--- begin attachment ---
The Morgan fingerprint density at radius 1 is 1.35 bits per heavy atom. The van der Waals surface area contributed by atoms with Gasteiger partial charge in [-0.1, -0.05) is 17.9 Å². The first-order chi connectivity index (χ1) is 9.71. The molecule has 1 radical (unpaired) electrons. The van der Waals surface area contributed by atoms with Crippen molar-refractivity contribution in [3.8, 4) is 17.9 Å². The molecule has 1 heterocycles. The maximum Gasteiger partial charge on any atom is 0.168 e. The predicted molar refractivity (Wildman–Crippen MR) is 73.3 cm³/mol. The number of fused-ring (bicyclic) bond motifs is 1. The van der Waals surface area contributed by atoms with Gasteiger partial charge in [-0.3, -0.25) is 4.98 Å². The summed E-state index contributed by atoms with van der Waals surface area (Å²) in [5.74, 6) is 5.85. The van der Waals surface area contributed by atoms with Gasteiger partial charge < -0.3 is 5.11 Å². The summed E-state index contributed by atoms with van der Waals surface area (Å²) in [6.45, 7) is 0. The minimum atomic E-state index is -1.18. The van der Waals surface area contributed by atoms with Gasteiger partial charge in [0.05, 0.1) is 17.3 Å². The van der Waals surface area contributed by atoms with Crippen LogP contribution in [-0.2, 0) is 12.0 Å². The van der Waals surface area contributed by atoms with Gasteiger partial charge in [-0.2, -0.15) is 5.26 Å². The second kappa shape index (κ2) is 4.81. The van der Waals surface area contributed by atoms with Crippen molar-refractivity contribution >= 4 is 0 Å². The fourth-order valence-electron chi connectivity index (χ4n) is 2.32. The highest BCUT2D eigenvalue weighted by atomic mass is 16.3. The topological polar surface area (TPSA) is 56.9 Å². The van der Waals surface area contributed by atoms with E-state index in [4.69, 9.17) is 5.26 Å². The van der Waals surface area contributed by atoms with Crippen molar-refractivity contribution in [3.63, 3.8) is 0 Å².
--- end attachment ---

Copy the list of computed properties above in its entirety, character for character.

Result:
The Morgan fingerprint density at radius 1 is 1.35 bits per heavy atom. The van der Waals surface area contributed by atoms with Gasteiger partial charge in [-0.1, -0.05) is 17.9 Å². The first-order chi connectivity index (χ1) is 9.71. The molecule has 1 radical (unpaired) electrons. The van der Waals surface area contributed by atoms with Crippen molar-refractivity contribution in [3.8, 4) is 17.9 Å². The molecule has 1 heterocycles. The maximum Gasteiger partial charge on any atom is 0.168 e. The predicted molar refractivity (Wildman–Crippen MR) is 73.3 cm³/mol. The number of fused-ring (bicyclic) bond motifs is 1. The van der Waals surface area contributed by atoms with Gasteiger partial charge in [-0.3, -0.25) is 4.98 Å². The summed E-state index contributed by atoms with van der Waals surface area (Å²) in [5.74, 6) is 5.85. The van der Waals surface area contributed by atoms with Gasteiger partial charge < -0.3 is 5.11 Å². The summed E-state index contributed by atoms with van der Waals surface area (Å²) in [6.45, 7) is 0. The minimum atomic E-state index is -1.18. The van der Waals surface area contributed by atoms with Gasteiger partial charge in [0.05, 0.1) is 17.3 Å². The van der Waals surface area contributed by atoms with Crippen LogP contribution in [-0.2, 0) is 12.0 Å². The van der Waals surface area contributed by atoms with Gasteiger partial charge in [-0.2, -0.15) is 5.26 Å². The second kappa shape index (κ2) is 4.81. The van der Waals surface area contributed by atoms with Crippen molar-refractivity contribution >= 4 is 0 Å². The fourth-order valence-electron chi connectivity index (χ4n) is 2.32. The highest BCUT2D eigenvalue weighted by atomic mass is 16.3. The topological polar surface area (TPSA) is 56.9 Å². The van der Waals surface area contributed by atoms with E-state index in [4.69, 9.17) is 5.26 Å². The van der Waals surface area contributed by atoms with Crippen molar-refractivity contribution in [3.63, 3.8) is 0 Å².